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UPDATE: Ponoka’s Centennial Centre holds event for TRC

Indigenous Health Coordinator Doug Longmore explains more about ceremony
Indigenous Health Coordinator Doug Longmore, right, helps serve bannock Sept. 29, at the Centennial Centre for Mental Health and Brain Injury. (File photo)

Note: This story has been updated to include information from Indigenous Health Coordinator Doug Longmore.

The Centennial Centre for Mental Health and Brain Injury (CCMHBI) held an event on Sept. 29 for their staff and patients in recognition of the National Day for Truth and Reconciliation Sept. 30.

Indigenous Health Coordinator Doug Longmore said it’s the first time such an event was held at CCMHBI.

“It’s a pretty exciting time,” said Longmore.

A pipe ceremony was held inside a teepee set up on the grounds. Bannock and tea were served.

According to Longmore, the Centennial Centre brought in the teepee to help with cultural activities at the centre as well as for Orange Shirt Day. The pipe ceremony was held to give thanks for the land and to start building trust between the Indigenous residents and staff.

“A part of the ceremony was to recognize and sorrow for what happened in residential schools.”

He added holding a pipe ceremony restores peace, pride and unity with Indigenous people.

Longmore credited the support and guidance of the centre’s directors and the work of the team of recreational therapists for putting on the event and members from Maskwacis for helping to set up the teepee.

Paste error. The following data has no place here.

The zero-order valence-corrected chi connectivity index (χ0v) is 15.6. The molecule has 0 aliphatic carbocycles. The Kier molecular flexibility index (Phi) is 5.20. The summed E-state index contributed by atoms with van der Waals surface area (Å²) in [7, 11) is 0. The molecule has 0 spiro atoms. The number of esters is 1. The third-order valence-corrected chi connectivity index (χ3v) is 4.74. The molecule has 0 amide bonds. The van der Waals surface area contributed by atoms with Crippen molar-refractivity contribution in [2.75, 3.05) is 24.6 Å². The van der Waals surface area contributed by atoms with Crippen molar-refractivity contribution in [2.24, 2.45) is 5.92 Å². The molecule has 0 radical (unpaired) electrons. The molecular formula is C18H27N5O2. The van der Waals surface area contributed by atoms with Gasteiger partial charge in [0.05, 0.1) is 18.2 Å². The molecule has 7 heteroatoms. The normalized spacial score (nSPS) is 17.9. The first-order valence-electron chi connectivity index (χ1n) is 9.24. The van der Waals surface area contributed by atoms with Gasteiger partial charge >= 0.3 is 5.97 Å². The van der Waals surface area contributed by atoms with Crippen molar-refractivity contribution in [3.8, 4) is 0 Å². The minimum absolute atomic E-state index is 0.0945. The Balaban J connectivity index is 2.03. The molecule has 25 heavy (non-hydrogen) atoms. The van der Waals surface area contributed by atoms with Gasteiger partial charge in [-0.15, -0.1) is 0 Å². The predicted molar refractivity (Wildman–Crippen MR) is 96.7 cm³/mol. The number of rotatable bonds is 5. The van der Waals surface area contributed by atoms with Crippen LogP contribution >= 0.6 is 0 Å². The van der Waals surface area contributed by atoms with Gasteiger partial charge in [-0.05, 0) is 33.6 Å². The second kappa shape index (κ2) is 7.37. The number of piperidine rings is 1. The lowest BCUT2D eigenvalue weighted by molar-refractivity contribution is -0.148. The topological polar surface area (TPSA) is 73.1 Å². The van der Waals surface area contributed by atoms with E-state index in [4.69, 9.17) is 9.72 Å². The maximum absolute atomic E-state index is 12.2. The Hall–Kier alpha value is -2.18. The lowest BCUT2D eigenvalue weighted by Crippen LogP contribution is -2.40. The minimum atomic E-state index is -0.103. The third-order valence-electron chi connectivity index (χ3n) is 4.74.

A number of initiatives have been underway at CCMHBI to help Indigenous patients feel more comfortable in order to open communication, including the addition of Indigenous art in the hallways at the centre, said Longmore.

He said there’s “nothing better” than when a patient walks down the hall and sees aspects of their culture evident there.

“When they see it’s a safe place to talk, the doctors will have a much clearer picture of what they’re there for,” said Longmore.

The Centennial Centre is also working on building a sweat lodge on the grounds in the future.

Sweat lodges are about finding your identity and wellness, said Longmore.

“It’s about determining who they are … it’s sacred, religious ceremonies, a cure for illness, aching muscles. This is who we are.”

Longmore said he talks to patients about how traditional Indigenous medicines and western medicines should be used together to help them get well and part of his work is bridging that gap.

He said the staff at CCMHBI should become more involved in Indigenous culture because, “We are all Treaty people in Canada.”

The centre’s next Indigenous-related cultural day will be Indigenous War Veterans Day on Nov. 8.

Emily Jaycox

About the Author: Emily Jaycox

I'm a reporter for Ponoka News and have lived in Ponoka since 2015.
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